She loved Ireland.
She loved Ireland for no good reason at all.
Sure, she spoke wistfully of the relaxed atmosphere of a small-town Irish pub on a rainy afternoon. She waxed poetic of climbing the steps of ancient castles and hearing her footsteps echo off stone walls that had known both royalty and ruin. She could spend nights regaling me of her wild experiences across the pond, but that wouldn’t even begin to scrape the surface of her infatuation.
That’s because her stories weren’t genuine.
Yes, yes, I knew she had been to Ireland several times. I knew that she loved the people, the dialects, the attitude, the general joi de vivre. I knew all these things, but I could never tell what made her fall in love with the place. She would tell me fantastic tales of drunken revelries and sobering epiphanies . . . but what foreign land doesn’t make you do that? Those were by-the-numbers, run-of-the-mill postcard anecdotes that any tourist could deliver to their friends back home. I wanted something more.
I wanted the truth.
To be honest, I initially believed that she loved Ireland simply because it was Ireland. I understood that it was rumored to be a land of forgotten magic and lost secrets. From what I could piece together, it was a world where legacy and legend were united as one. The closest she came to hinting at this was when she described how green it was over there. She once told me that it was the only place in the world where she had seen one color run absolutely wild with abandon – a color so vivid and lovely and bright that it wrapped you up in a warmth all its own. When she informed me in all seriousness that Irish green was the color of camaraderie and kindness, I finally got a glimpse of how much her heart belonged to the Emerald Isle.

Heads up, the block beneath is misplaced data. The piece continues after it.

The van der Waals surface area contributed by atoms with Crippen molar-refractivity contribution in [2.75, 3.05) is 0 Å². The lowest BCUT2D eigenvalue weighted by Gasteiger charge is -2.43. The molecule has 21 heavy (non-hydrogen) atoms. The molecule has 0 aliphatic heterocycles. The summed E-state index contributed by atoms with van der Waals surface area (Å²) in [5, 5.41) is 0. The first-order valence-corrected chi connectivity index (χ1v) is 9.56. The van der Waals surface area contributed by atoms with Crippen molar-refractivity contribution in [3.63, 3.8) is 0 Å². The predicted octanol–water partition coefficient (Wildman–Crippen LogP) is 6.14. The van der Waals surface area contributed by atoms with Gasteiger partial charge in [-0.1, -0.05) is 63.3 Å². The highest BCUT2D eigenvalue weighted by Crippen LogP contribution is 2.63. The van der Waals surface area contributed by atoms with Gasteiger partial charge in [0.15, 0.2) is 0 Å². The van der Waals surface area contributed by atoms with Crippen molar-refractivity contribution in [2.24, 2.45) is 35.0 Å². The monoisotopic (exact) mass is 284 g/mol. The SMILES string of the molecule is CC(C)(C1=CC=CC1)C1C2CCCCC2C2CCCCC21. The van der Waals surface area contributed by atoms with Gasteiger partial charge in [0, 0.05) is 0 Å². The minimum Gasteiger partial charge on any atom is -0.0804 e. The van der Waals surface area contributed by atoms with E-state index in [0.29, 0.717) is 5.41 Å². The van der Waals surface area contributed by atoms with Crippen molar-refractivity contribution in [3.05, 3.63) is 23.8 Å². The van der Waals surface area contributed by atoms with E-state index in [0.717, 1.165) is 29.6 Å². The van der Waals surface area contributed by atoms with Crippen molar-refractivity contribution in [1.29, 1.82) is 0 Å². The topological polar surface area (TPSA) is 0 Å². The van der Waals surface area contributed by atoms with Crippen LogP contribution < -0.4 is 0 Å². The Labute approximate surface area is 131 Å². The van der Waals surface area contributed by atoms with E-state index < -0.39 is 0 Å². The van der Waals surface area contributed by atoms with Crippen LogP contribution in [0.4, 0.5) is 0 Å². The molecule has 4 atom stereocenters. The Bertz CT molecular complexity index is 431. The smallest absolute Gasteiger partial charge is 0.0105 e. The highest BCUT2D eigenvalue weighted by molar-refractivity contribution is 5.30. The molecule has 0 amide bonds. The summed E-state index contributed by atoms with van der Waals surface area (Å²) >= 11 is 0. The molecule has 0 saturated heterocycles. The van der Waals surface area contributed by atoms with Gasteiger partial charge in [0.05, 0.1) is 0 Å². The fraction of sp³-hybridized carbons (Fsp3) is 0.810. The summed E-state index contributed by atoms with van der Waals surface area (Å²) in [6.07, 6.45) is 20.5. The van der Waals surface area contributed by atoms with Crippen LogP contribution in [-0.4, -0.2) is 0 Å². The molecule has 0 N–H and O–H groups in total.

Alas, I couldn’t relate. I had never been to Ireland – never even felt the need to visit, really – and we both knew that I would never truly understand her passion until I’d seen it for myself. Thing is, I didn’t care about Ireland. I didn’t care about its rich heritage or the "eat, drink and be merry" attitude that possessed its countrymen. I imagined Ireland as being too settled in for my tastes. When I traveled abroad, I wanted culture shock. I didn’t want a rowdy pub experience; I wanted third-world border crossings where everyone spoke broken English and I needed to bribe the customs officer to stamp my passport. I wanted to be the only white guy in the room, not the only sober white guy.
I would never tell her that, though. It’s not like I was opposed to Ireland. It just wasn't on the top of my list. That’s why I wanted to understand her love for the country. I wanted to know what it was about the island that captured her heart. More important than purchasing a flight there for myself, I wanted to know everything about the land as she perceived it. Only then could I possibly understand how to make her feel the same way about me.
Only then would I know how to steal her heart for myself.